Title

Racial reproduction: The development and expression of racial knowledge among immigrants

Date of Completion

January 2003

Keywords

Sociology, Ethnic and Racial Studies

Degree

Ph.D.

Abstract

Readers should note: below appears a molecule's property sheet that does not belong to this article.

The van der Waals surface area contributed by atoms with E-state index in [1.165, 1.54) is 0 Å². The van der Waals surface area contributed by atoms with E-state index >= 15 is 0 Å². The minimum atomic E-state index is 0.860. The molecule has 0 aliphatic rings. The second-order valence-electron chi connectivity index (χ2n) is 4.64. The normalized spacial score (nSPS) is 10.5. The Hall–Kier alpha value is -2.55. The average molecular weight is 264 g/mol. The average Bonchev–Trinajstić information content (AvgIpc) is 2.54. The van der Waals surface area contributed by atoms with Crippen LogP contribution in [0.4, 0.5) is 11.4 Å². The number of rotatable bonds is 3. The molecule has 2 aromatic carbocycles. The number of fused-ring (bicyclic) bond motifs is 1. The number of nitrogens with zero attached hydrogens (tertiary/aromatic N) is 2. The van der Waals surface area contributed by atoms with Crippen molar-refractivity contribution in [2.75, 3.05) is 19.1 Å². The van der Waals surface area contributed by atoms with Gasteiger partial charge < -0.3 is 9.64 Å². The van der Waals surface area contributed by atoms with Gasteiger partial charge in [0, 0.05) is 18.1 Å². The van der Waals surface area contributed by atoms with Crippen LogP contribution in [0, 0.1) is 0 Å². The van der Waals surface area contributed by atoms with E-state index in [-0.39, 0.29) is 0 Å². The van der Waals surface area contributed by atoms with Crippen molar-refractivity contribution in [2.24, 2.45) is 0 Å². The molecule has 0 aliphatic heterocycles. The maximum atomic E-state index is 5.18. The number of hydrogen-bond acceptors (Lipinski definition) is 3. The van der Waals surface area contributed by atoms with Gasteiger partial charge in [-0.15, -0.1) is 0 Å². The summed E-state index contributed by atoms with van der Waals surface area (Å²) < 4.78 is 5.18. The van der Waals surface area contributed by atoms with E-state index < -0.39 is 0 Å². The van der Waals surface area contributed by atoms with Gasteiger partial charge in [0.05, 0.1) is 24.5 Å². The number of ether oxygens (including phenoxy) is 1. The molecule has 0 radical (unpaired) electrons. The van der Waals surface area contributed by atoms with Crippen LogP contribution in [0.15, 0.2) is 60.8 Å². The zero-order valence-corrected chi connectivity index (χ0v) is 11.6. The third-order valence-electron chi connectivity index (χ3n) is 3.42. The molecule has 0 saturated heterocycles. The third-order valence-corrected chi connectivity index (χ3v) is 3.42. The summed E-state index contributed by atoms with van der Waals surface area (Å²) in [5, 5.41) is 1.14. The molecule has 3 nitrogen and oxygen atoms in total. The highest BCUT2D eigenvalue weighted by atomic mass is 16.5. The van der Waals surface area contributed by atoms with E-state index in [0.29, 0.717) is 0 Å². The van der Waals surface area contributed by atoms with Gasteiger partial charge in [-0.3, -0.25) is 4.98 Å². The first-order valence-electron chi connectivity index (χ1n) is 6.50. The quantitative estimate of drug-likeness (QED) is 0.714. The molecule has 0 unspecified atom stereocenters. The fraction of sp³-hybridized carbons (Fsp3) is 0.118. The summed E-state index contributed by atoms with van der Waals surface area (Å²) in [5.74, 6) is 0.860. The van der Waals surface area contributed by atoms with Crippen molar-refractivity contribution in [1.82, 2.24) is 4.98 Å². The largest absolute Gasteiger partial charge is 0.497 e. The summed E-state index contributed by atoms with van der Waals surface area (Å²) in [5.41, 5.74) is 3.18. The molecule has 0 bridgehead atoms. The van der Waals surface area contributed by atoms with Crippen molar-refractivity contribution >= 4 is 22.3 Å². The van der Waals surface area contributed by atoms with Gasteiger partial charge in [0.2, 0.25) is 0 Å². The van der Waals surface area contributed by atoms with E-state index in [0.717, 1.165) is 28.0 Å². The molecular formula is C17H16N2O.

Most of the literature on race, racism, and the racial social structure in the United States tends to limit the discussion to a strict white/black analysis, while the literature on social reproduction focuses on class reproduction processes. Furthermore, much of the work on racial identity focuses on white and black native-born Americans, largely ignoring racial identity development for newcomers. My research utilizes key concepts from the racial social structure literature and the social reproduction literature to develop the theoretical concept of racial reproduction. Examining the experiences of recent immigrants, I explore how their acquisition of racial knowledge affects their racial identity development, and in turn, how this helps lead to a reproduction of the racial system. ^ As new individuals enter into the racial social structure of the United States, they are involved in the process of racialization; they become defined, and pushed to define themselves in particular racial terms. These processes and mechanisms for identification are the key components to this research. Where does this knowledge of the United States' racial social structure come from and how does this knowledge affect racial identity development? What is the relationship between immigrant racial perceptions of others and their own racial identity? What are the implications of immigrants' racialized thinking for the prevailing patterns of racial inequality? Using interviews and participant observation, this research reveals that recent immigrants tend to reflect the dominant racial ideology. They acquire knowledge of this ideology from the larger society in general, and from the various services they utilize in particular. Finally, while they may not necessarily challenge the dominant ideology, their identity constructions are not limited to the prevailing white-black binary constructions existing within the United States. ^